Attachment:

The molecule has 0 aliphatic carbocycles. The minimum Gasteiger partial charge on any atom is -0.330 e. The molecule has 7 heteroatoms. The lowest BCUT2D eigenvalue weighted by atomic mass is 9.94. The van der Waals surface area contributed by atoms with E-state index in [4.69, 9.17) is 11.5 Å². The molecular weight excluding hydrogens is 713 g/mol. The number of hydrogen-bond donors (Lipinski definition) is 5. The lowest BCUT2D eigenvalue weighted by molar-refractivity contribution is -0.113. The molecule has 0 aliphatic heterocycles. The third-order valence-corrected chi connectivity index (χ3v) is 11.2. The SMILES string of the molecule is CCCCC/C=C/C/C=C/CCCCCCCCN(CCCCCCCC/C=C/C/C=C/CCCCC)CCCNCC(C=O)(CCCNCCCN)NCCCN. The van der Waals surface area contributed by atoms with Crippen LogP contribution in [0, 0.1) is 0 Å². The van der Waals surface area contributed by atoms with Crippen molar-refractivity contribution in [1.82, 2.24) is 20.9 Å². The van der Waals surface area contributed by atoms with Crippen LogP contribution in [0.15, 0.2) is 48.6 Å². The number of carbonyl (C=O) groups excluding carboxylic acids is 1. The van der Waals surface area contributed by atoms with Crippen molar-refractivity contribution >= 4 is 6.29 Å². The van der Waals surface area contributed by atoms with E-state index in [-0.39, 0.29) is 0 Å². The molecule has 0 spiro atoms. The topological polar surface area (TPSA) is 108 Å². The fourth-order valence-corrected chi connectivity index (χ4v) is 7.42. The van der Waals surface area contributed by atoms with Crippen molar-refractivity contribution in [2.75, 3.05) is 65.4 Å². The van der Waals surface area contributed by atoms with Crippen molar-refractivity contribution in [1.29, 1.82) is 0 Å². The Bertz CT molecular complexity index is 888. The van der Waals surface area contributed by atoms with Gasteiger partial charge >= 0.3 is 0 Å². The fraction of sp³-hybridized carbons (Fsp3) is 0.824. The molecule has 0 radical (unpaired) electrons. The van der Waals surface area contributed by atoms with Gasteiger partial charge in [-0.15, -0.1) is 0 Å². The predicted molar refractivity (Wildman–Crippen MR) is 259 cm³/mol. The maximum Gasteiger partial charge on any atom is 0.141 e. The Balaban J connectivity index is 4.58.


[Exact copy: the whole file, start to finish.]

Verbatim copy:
The molecule has 0 aliphatic carbocycles. The minimum Gasteiger partial charge on any atom is -0.330 e. The molecule has 7 heteroatoms. The lowest BCUT2D eigenvalue weighted by atomic mass is 9.94. The van der Waals surface area contributed by atoms with E-state index in [4.69, 9.17) is 11.5 Å². The molecular weight excluding hydrogens is 713 g/mol. The number of hydrogen-bond donors (Lipinski definition) is 5. The lowest BCUT2D eigenvalue weighted by molar-refractivity contribution is -0.113. The molecule has 0 aliphatic heterocycles. The third-order valence-corrected chi connectivity index (χ3v) is 11.2. The SMILES string of the molecule is CCCCC/C=C/C/C=C/CCCCCCCCN(CCCCCCCC/C=C/C/C=C/CCCCC)CCCNCC(C=O)(CCCNCCCN)NCCCN. The van der Waals surface area contributed by atoms with Crippen LogP contribution in [0, 0.1) is 0 Å². The van der Waals surface area contributed by atoms with Crippen molar-refractivity contribution in [1.82, 2.24) is 20.9 Å². The van der Waals surface area contributed by atoms with Crippen LogP contribution in [0.15, 0.2) is 48.6 Å². The number of carbonyl (C=O) groups excluding carboxylic acids is 1. The van der Waals surface area contributed by atoms with Crippen molar-refractivity contribution >= 4 is 6.29 Å². The van der Waals surface area contributed by atoms with E-state index in [-0.39, 0.29) is 0 Å². The molecule has 0 spiro atoms. The topological polar surface area (TPSA) is 108 Å². The fourth-order valence-corrected chi connectivity index (χ4v) is 7.42. The van der Waals surface area contributed by atoms with Crippen molar-refractivity contribution in [2.75, 3.05) is 65.4 Å². The van der Waals surface area contributed by atoms with Crippen molar-refractivity contribution in [1.29, 1.82) is 0 Å². The Bertz CT molecular complexity index is 888. The van der Waals surface area contributed by atoms with Gasteiger partial charge >= 0.3 is 0 Å². The fraction of sp³-hybridized carbons (Fsp3) is 0.824. The molecule has 0 radical (unpaired) electrons. The van der Waals surface area contributed by atoms with Gasteiger partial charge in [-0.15, -0.1) is 0 Å². The predicted molar refractivity (Wildman–Crippen MR) is 259 cm³/mol. The maximum Gasteiger partial charge on any atom is 0.141 e. The Balaban J connectivity index is 4.58.